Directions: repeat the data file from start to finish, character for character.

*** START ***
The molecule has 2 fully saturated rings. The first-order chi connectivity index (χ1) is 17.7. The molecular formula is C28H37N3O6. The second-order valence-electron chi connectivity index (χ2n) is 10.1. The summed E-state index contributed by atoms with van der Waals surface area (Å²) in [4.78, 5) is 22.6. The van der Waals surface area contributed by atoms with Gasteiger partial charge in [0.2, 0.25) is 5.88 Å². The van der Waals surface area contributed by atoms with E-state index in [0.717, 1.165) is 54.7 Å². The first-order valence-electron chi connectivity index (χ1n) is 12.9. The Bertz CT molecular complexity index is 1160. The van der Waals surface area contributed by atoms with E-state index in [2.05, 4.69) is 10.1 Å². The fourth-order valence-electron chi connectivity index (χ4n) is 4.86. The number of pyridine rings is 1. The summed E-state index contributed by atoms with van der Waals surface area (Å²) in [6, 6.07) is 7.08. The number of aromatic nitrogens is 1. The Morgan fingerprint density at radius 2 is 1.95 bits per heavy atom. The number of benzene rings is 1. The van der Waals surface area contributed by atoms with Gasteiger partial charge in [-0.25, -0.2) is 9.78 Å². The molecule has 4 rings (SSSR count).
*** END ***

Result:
The molecule has 2 fully saturated rings. The first-order chi connectivity index (χ1) is 17.7. The molecular formula is C28H37N3O6. The second-order valence-electron chi connectivity index (χ2n) is 10.1. The summed E-state index contributed by atoms with van der Waals surface area (Å²) in [4.78, 5) is 22.6. The van der Waals surface area contributed by atoms with Gasteiger partial charge in [0.2, 0.25) is 5.88 Å². The van der Waals surface area contributed by atoms with E-state index in [0.717, 1.165) is 54.7 Å². The first-order valence-electron chi connectivity index (χ1n) is 12.9. The Bertz CT molecular complexity index is 1160. The van der Waals surface area contributed by atoms with E-state index in [2.05, 4.69) is 10.1 Å². The fourth-order valence-electron chi connectivity index (χ4n) is 4.86. The number of pyridine rings is 1. The summed E-state index contributed by atoms with van der Waals surface area (Å²) in [6, 6.07) is 7.08. The number of aromatic nitrogens is 1. The Morgan fingerprint density at radius 2 is 1.95 bits per heavy atom. The number of benzene rings is 1. The van der Waals surface area contributed by atoms with Gasteiger partial charge in [-0.25, -0.2) is 9.78 Å². The molecule has 4 rings (SSSR count).